Article from Living Design Magazine. 
Stranger on a Hillside 
Living Design delve into BGA Architect's familiy home, which is nestled into a hillside in Holywood, County Down. 
Nestled into a hillside site, this house in Holywood, Co.Down, is both bold and clever, making the most of every possible opportunity which the site offers. Its principal achievements are in the creation of a variety of unexpectedly rewarding internal and external spaces, and extraordinary elevated views – in the architect’s conception an ‘eye’ on the world below, which is the dramatic sweep of almost unbroken trees and greenery to the waters of Belfast Lough and across to the Co. Antrim landscape opposite. 
In fact, the footprint of the site is not large. Situated off a short private lane, tucked between other houses, the plot is comparatively narrow. The house, dug into the steep hillside, uses the most of the width and depth of the plot, but the emphasis of the structure is primarily vertical. Sweeping retaining walls open up a paved forecourt at ground level leading to the main entrance, which is a central doorway at the base of a link section between two sides of the main house. 
The front elevation faces north and uses a mix of contrasting materials: white render, standing seam zinc panels, cedar cladding and timber window frames stained black. 
The house is, conceptually, composed of two distinct elements: a main ‘core’ which is the solid, heavy anchor of the house deep rooted into the hillside, and an ‘eye box’, a dynamic, lightweight floating element projecting from the core, both a visual statement in itself and structurally designed to avail of the panoramic views. 
Inside the core element, it is immediately apparent that the house works its way up to the dramatic spaces rather than seeks to immediately overwhelm. The interior is pivoted on a central staircase within a bright and airy, highly glazed stairwell. At present the white walls are a blank canvas – although at night they are animated by mood-controlled wall lights – but in time they could easily take colourful decorative or artistic elements for increased impact. Either side of the stairs are functional rooms. On the ground floor is a garage and plant room, on the first floor above, a playroom/study/office. The bedrooms are all situated on the lower floors: simple, well lit rooms with built-in storage and en suite bath/wet rooms. The master bedroom on the third level is large, extending the full depth of the house with a dressing room/walk-in wardrobe forming a partial rear wall of the bedroom and a bathroom and separate toilet beyond it.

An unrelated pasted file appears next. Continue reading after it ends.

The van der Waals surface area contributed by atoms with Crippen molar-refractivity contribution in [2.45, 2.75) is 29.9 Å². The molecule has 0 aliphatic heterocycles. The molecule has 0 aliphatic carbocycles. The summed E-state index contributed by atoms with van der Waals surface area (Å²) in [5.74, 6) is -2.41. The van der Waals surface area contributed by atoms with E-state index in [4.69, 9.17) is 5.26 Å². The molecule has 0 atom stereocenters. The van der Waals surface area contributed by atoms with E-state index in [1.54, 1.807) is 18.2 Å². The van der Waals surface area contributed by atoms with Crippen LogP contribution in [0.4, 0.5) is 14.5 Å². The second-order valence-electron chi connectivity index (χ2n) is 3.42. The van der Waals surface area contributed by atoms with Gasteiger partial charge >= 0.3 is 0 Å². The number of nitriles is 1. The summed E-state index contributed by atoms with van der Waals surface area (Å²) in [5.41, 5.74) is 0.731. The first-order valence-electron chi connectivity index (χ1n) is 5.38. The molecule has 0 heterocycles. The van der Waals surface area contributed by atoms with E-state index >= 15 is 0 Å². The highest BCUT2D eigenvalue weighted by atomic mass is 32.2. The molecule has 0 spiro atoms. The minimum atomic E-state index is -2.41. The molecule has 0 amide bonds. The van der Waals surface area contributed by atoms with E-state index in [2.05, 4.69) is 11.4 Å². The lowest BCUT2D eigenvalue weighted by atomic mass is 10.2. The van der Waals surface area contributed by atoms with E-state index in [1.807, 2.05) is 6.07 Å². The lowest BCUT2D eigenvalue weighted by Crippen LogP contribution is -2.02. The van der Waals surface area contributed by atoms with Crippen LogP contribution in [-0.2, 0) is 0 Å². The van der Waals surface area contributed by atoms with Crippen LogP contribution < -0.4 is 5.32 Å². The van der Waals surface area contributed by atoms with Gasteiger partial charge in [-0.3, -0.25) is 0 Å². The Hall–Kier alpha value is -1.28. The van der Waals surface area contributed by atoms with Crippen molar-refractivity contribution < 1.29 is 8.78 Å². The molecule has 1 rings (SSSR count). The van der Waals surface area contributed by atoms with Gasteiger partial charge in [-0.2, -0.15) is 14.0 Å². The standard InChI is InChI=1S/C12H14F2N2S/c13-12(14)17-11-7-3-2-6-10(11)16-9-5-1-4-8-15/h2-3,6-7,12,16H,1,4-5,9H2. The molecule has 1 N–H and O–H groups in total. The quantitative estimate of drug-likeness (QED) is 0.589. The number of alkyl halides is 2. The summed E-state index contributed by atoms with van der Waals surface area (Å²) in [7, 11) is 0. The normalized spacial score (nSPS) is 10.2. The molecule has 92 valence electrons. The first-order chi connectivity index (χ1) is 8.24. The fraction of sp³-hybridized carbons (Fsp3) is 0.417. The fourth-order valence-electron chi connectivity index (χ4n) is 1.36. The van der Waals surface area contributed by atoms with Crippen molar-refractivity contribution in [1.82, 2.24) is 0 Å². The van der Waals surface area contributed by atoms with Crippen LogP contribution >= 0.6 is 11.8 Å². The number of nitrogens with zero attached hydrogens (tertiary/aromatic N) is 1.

All the services have been hidden within the walls, easily accessible through discrete panels. With such a strong vertical emphasis and requirement to ascend to the principal reception spaces, the design has incorporated a lift shaft, although currently it is subdivided into storage spaces; nonetheless, the design is future proofed for when a lift might become advantageous. 
The main living spaces are situated within the ‘eye box’ which is reached at the top of the staircase which itself terminates in a galley walkway (off which, to the left hand side, are a toilet, utility room and an outdoor terrace). The principal areas across the walkway are dramatic and self assured spaces. An open-plan lounge is bounded by a curtain wall of glass on one side and an elegant glazed staircase on the other, which rises to a mezzanine level. Beyond the staircase is a dining area and steps which lead to an open-plan, contemporary kitchen with a small glazed sitting area off to one side, a sun-trap on the southern aspect. The kitchen and sun-room connect internal and external ‘worlds’ effectively. Highly glazed, they give views to the rear of the site which is pleasantly wooded with mature trees and a garden plot, partially paved, which will eventually become a semi-formal garden space with raised water features to contrast with the woodland. 
This has all the makings of a calm, distinctive and chic enclosed garden. In addition, it affords snatched views from the rear through the central section of the house to the view to the front. The view of the roof of the ‘eye box’ side of the house is also, in itself, intriguing: the roof is angled gently at four different points to create a subtly unusual shape, with raised seams in the light membrane both channeling water effectively and introducing surface pattern. It is, however, the mezzanine floor which is the main triumph of the structure. With a curtain wall of glass, the views from this floating room are unparalleled: notions of an eyrie or an air traffic control tower come to mind, especially as the planes going in and out of Belfast City Airport frequently pass by. 
This is an elegant entertaining space as well as a viewing platform – it could be Hollywood, California (think a Pierre Koenig Case Study House) as much as Holywood, Co. Down. There are various precedents for treetop houses elsewhere, including in Ireland – such as Scott Tallon Walker’s well-known, dramatic Goulding Summer House in Co. Wicklow (1970-3). 
This BGA Architects’ house, which combines the needs of a family home with the drama of distinctive spaces which take full advantage of special vistas, deserves its place in the story of such bold and rewarding endeavours. 
Paul Harron 
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